Looking back at 2020, we can say one thing for sure – it was a pretty hectic year that most of us will remember for life. The global developments that marked just about every aspect of life had their effect on interior design, as well.
What were some of the prominent design trends of 2020 and are they here to stay? The following retrospection will explore these trends, their origins and how they contributed (or didn’t) to the long-term evolution of home interior design.
Home Offices and Flexible Work Spaces
Needless to say, this is the most prominent design trend of 2020. Social distancing and lockdowns forced many professionals to work from home. As a result, most had to shape up a work corner, a home office or another space for the purpose of completing professional tasks away from the office.
We’ve already written about the importance of home offices due to the circuit breaker measures introduced in Singapore. Luckily, numerous setups are possible and these allow the creation of a study (or a work zone) in a small flat.
Taking in consideration the way in which the pandemic is evolving, the home office is here to stay. If you haven’t designed such a space in your home by now, 2021 may be the perfect year for the execution of such a project.
Office design has also been impacted by Covid-19. Many companies have downsized to smaller venues and we have also seen a return to cubicle-style arrangements that can ensure the safety of workers more effectively than the open space offices that dominated the corporate world over the past few years.
Bold Monochromatics Replacing Subdued Colours
During the year, there has also been a switch towards bolder and brighter interior design choices capable of making a statement, also consider the Pantone colour of the year, classic blue.
Monochromatic designs have been popular for a long time. The blocks of single colour can result in really impressive visuals that are stylish at the same time. Traditionally, these monochromatic executions have been subdued or focused on neutrals.
Over the course of 2020, many designers experimented with bold and bright monochromatic décors. These work really well, especially if the rest of the design is minimal to make the colour the star of the show.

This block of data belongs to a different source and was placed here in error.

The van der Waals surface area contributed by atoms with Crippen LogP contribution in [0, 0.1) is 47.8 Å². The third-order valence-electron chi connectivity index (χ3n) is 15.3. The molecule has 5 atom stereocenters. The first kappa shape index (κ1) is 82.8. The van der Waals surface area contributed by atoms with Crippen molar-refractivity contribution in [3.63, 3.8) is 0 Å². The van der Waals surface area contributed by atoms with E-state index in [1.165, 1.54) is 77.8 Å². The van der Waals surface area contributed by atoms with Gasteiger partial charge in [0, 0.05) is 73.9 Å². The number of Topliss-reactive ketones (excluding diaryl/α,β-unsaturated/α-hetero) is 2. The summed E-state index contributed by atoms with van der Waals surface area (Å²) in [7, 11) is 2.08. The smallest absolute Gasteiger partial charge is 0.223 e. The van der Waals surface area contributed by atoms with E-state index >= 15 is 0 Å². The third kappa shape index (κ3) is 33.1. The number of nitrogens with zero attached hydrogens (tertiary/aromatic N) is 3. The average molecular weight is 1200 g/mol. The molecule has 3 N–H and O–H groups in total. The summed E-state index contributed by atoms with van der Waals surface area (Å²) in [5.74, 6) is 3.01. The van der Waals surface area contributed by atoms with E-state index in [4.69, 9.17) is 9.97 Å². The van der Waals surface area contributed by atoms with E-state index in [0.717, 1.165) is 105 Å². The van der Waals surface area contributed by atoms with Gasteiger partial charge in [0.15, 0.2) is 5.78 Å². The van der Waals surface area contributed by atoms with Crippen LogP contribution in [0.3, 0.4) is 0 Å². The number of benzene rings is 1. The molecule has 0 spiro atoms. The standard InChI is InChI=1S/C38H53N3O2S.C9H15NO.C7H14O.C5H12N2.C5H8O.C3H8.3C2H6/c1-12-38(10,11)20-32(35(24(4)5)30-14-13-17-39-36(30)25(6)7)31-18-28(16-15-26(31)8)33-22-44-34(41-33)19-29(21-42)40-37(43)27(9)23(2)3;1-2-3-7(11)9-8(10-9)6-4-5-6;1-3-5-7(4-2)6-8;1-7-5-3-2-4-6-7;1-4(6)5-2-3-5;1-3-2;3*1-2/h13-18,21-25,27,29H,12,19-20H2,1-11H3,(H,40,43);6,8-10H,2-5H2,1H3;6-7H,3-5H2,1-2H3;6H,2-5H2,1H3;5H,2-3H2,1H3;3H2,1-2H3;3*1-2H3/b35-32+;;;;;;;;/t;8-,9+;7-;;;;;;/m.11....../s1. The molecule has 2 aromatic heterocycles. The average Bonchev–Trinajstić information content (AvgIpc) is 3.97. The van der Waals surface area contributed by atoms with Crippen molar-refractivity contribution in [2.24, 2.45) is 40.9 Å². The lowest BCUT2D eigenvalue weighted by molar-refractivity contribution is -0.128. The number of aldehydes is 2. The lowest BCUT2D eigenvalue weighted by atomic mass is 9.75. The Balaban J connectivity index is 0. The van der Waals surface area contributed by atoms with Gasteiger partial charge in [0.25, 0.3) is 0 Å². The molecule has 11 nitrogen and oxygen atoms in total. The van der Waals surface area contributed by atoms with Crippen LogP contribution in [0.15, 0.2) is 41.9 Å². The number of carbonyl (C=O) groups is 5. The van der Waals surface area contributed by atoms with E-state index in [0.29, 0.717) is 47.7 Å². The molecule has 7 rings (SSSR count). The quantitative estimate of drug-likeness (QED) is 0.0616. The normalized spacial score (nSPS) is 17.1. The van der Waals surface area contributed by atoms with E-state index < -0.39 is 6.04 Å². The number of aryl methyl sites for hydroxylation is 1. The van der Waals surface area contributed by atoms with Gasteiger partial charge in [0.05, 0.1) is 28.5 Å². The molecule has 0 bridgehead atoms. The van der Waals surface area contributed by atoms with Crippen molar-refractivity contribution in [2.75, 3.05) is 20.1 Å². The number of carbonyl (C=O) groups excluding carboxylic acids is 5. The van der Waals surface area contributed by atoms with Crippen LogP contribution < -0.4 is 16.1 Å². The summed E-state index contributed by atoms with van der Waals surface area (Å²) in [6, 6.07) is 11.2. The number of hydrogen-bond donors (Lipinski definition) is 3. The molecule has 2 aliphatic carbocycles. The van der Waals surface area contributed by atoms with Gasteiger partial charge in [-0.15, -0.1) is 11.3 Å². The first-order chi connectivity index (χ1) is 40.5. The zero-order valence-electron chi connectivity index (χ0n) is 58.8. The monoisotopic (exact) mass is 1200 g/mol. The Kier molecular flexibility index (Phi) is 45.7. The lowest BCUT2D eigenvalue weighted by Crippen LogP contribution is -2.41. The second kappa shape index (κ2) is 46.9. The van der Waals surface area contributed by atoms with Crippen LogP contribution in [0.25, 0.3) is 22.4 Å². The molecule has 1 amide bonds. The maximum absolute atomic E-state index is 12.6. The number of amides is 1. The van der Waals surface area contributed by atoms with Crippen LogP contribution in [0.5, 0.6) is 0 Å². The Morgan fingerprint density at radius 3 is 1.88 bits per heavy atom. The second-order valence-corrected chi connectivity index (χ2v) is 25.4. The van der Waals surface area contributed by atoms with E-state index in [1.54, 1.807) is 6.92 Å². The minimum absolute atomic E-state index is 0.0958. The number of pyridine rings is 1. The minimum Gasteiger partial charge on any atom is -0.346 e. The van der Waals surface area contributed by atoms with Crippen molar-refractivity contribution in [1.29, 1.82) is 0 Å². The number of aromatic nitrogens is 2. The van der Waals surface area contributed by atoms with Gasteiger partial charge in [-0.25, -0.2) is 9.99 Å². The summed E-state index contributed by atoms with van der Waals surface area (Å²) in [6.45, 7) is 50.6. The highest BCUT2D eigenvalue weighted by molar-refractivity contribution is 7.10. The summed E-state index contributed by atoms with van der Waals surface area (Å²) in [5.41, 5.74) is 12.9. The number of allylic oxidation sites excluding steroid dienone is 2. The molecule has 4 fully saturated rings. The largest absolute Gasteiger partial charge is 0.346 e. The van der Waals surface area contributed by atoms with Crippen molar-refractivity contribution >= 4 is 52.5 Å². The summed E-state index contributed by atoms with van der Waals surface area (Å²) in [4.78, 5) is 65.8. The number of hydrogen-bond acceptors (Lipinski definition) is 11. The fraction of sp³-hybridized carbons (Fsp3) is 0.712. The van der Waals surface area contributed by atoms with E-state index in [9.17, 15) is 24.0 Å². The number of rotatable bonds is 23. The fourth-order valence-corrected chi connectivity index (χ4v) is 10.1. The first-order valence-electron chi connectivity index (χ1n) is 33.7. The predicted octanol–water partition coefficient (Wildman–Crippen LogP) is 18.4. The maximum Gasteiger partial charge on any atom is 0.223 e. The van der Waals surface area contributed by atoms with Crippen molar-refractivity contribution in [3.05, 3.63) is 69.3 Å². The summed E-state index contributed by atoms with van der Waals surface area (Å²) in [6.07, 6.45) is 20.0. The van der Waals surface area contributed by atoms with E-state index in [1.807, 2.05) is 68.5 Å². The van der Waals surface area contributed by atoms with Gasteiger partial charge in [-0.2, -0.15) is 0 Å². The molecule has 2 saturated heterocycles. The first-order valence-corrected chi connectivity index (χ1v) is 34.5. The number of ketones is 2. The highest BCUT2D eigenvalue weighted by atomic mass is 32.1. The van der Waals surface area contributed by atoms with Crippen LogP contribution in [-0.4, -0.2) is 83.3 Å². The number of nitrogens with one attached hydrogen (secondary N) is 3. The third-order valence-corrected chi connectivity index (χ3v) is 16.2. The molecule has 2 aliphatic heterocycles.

Cobalt blue, hot pink, aubergine – these are all distinctive colours that are typically used as accent tones. Today, however, they’re used for much bigger monochromatic executions – covering an entire wall or livening up textiles.
Pale colours are now considered way too safe and many home owners are getting bored with those. It’s still too early to tell if the trend has longevity but chances are that bold monochromatics are here to stay.
In line with the home office and flexibility trend, the prominence of other multifunctional spaces is also increasing.
There’s a well-defined movement towards higher levels of fluidity in interior design executions.
Many homeowners don’t see the need to give a particular room or zone in the home a fixed purpose and keep that the only one. Multifunctional spaces add value to the property and they also enable comfortable, fully enjoyable living in smaller urban flats.
Designers are zoning in on the full potential of the property more than ever before. This means no corner is left unused. Even tiny spots have the potential to serve a purpose or even two. From a study space for kids to an art zone, a little part of the room can easily be utilised to the best of its abilities through the introduction of clever furniture, movable partitions and the right accessories.
Bringing a spa to one’s home isn’t that difficult.
This is another design development that’s heavily connected to the social and health challenges that 2020 brought into our lives.
Wellness-focused interior design helps home owners and the owners of corporate spaces to concentrate on both physical and mental health.
From spa-quality bathroom upgrades to zen corners and meditation rooms, wellness can come in many shapes and sizes. Once again, this trend bridges the gap between the residential and commercial design executions. It enables the bringing of professional solutions to one’s home, reducing the need for people to live their space and head out there at times when such choices could be risky.
More art, more colour, more plants, more natural elements inside the home and the office – these have played a very important role in 2020 design.
We’re definitely seeing a shift towards better self-expression, brighter choices and more daring executions that sometimes break the rules.
Paintings and other art forms quickly bring a ton of quirkiness in interior designs that may seem subdued otherwise. There’s no need to be an art connoisseur in order to choose cool pieces – selection is a matter of personal preference.
Natural elements add the finishing touch. Plants can contribute to a quick transformation, not to mention the fact they have a calming effect. The use of natural materials is obviously an interior design staple. From wood to marble and stone, these materials are solid, long-lived and unique in their appearance. The use of natural materials has seen a renaissance of a sort over the course of 2020 and we project the continued emphasis on such items in the years to come.
Interior design changes all the time – a characteristic that keeps it cool and fresh with the passage of the years.
In 2020, we have seen numerous intriguing developments, including some incredibly beneficial and visually pleasing interior design trends that will remain in focus even after the end of the year. If you’re interested in these trends and you’d like to give your flat or office a facelift, contact Home Guide. We’d be more than happy to take on the project, enhance your idea and take the concept to the next level.